Bobo Matjila, known on Instagram as @thisFashionFiend, is a true renaissance woman whose titles include social media influencer, photographer, model, consultant, and podcast host. She uses brands, ideas, and products to promote self-love and affirming attitudes towards body image and wellness on her social media platforms and podcast show Afrolit.

Since her digital beginnings in fashion, Bobo has worked with global brands including Coach, Sephora, L’Occitane, Nordstrom, Lucky Brand, TopShop, and Glossier in a wide range of digital content capabilities. Eyitemi Popo, Ayiba’s founder, met up with Bobo at Maison Pickle in New York City to learn more about her creative journey.


Have you always been a creator?

When people ask me “when did you start?” it’s so hard to pinpoint because for a long time I was just being myself and unwittingly gained a following. I did a lot of art growing up. Then, I picked up my first camera a few years ago for one of my college art classes. Most recently, my mom bought me a camera as my graduation present and ever since I haven’t been able to put it down.

You have quite the following on Instagram. How did you get started on the platform?

I got on Instagram in college, which was about three or four years ago, because I was going to do an internship in London and my friend suggested it. I was very anti-social media, but my friend insisted saying “how else are you going to communicate? No one uses Facebook.” London has all these colourful walls, which inspired me to take pictures. Also, I’ve always dressed colourfully. I guess it’s my thing. I started to shoot in colourful clothes against colourful backgrounds and people started following me. When I got back to LA, I decided to start a blog because I had so many pictures and not enough space on my phone. Ultimately, blogging was just a lot of work. So, I decided to reassess my situation and focus on instagram.

At the time, I was also a broke student looking for a side hustle, so I started going to auditions and on casting calls in LA – just for fun; to network – and I actually started booking shows. By putting my work on Instagram, designers and photographers wanted to collaborate. I think that’s when I started taking it seriously. It’s been two or three years now, and that momentum has just continued to grow.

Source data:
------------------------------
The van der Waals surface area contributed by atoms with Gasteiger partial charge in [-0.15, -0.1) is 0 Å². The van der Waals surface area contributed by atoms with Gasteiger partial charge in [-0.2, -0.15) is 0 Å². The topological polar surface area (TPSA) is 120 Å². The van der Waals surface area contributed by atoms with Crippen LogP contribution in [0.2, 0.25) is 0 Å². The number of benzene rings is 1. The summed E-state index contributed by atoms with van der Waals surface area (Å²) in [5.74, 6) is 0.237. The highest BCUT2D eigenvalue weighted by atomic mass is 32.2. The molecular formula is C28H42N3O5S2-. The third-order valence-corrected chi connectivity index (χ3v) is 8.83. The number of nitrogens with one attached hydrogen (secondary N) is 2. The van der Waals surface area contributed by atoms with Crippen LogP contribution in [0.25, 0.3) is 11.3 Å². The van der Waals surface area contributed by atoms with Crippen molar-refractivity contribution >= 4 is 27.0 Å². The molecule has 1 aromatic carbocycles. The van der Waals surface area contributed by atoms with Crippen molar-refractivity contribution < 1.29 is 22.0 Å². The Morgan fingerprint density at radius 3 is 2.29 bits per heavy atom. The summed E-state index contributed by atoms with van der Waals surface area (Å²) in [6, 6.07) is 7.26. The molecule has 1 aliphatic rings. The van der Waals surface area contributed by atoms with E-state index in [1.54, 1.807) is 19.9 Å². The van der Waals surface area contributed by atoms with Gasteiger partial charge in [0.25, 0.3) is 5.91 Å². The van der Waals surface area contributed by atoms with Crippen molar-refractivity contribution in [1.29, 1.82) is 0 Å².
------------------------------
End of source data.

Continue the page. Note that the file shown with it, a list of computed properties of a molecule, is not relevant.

That’s really smart. What kind of shows did you book?

I got two bookings on the first few calls – one of them was a hair show. My favourite shoot that I did in LA was with an up-and-coming, underground, androgynous gender fluid designer – Anika Perkins. We met at a casting and she was like “I love your look, let’s shoot together” and that sort of catapulted everything. We did the shoot all over LA. We shot probably five or six looks. It took fifteen hours, but I loved it; it was really fun. We kept in touch and actually went on Project Runway together last year. She didn’t end up going on the full season because she had a conflict with her other business, but yeah – cool things like that would happen. After I got the gig with her, I started collaborating with other designers who reached out to me. I guess that’s what happens when you put yourself out there.

Do your parents understand what you’re doing?

Oh my god, they have no idea. I don’t even know if it’s possible for me to explain that life. It just feels like they’re so far removed from that realm that they don’t really get it. I think now they accept it. They wanted me to be an accountant for the longest time and I was going to comply. I even interned at Ernst and Young in my freshman year of college. I hated it so much! That’s when I decided I can’t live for other people – I have to live for myself. That was a huge turning point for me.

Why did you leave LA for New York City?

For a lot of reasons. For one, I felt like I’d gotten everything that I needed from LA. Look, I’ve been moving around my entire life, so it’s not natural for me to permanently be in one place. I had grown as a person: spiritually, mentally, and physically. I just felt like New York was the next step for me; professionally, but also as far as getting out of my comfort zone.